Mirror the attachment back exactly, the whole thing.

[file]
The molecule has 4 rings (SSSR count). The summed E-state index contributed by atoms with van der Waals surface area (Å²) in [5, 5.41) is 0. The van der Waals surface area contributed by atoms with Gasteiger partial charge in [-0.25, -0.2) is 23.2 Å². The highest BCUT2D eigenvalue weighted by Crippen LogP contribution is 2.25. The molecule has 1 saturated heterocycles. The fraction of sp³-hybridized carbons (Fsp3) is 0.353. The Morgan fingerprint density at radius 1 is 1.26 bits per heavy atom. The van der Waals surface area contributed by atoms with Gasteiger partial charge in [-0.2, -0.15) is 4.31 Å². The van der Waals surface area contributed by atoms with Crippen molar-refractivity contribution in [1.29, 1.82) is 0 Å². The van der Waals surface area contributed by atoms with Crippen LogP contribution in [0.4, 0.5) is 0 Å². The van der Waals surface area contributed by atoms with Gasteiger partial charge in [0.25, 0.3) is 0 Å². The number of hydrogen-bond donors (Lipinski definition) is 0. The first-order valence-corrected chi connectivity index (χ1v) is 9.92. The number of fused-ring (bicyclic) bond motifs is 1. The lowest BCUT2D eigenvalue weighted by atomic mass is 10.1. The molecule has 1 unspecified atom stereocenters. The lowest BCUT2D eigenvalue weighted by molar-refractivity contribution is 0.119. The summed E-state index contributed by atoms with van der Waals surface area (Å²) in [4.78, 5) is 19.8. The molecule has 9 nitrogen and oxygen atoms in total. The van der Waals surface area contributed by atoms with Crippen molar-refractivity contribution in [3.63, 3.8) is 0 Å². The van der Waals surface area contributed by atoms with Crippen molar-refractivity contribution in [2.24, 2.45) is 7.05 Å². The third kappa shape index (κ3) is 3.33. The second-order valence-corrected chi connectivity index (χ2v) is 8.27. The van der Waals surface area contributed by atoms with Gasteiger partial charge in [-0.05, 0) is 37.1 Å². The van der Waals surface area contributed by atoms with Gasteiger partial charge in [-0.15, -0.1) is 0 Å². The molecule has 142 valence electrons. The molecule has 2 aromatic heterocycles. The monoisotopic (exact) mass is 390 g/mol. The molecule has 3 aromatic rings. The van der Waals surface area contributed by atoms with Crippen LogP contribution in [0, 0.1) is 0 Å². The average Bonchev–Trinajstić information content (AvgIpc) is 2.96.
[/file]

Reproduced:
The molecule has 4 rings (SSSR count). The summed E-state index contributed by atoms with van der Waals surface area (Å²) in [5, 5.41) is 0. The van der Waals surface area contributed by atoms with Gasteiger partial charge in [-0.25, -0.2) is 23.2 Å². The highest BCUT2D eigenvalue weighted by Crippen LogP contribution is 2.25. The molecule has 1 saturated heterocycles. The fraction of sp³-hybridized carbons (Fsp3) is 0.353. The Morgan fingerprint density at radius 1 is 1.26 bits per heavy atom. The van der Waals surface area contributed by atoms with Gasteiger partial charge in [-0.2, -0.15) is 4.31 Å². The van der Waals surface area contributed by atoms with Crippen molar-refractivity contribution in [1.29, 1.82) is 0 Å². The van der Waals surface area contributed by atoms with Crippen LogP contribution in [0.4, 0.5) is 0 Å². The van der Waals surface area contributed by atoms with Gasteiger partial charge in [0.25, 0.3) is 0 Å². The number of hydrogen-bond donors (Lipinski definition) is 0. The first-order valence-corrected chi connectivity index (χ1v) is 9.92. The number of fused-ring (bicyclic) bond motifs is 1. The lowest BCUT2D eigenvalue weighted by atomic mass is 10.1. The molecule has 1 unspecified atom stereocenters. The lowest BCUT2D eigenvalue weighted by molar-refractivity contribution is 0.119. The summed E-state index contributed by atoms with van der Waals surface area (Å²) in [4.78, 5) is 19.8. The molecule has 9 nitrogen and oxygen atoms in total. The van der Waals surface area contributed by atoms with Crippen molar-refractivity contribution in [3.63, 3.8) is 0 Å². The van der Waals surface area contributed by atoms with Crippen molar-refractivity contribution in [2.24, 2.45) is 7.05 Å². The third kappa shape index (κ3) is 3.33. The second-order valence-corrected chi connectivity index (χ2v) is 8.27. The van der Waals surface area contributed by atoms with Gasteiger partial charge in [-0.05, 0) is 37.1 Å². The van der Waals surface area contributed by atoms with Gasteiger partial charge in [-0.15, -0.1) is 0 Å². The molecule has 142 valence electrons. The molecule has 2 aromatic heterocycles. The monoisotopic (exact) mass is 390 g/mol. The molecule has 3 aromatic rings. The van der Waals surface area contributed by atoms with Crippen LogP contribution in [0, 0.1) is 0 Å². The average Bonchev–Trinajstić information content (AvgIpc) is 2.96.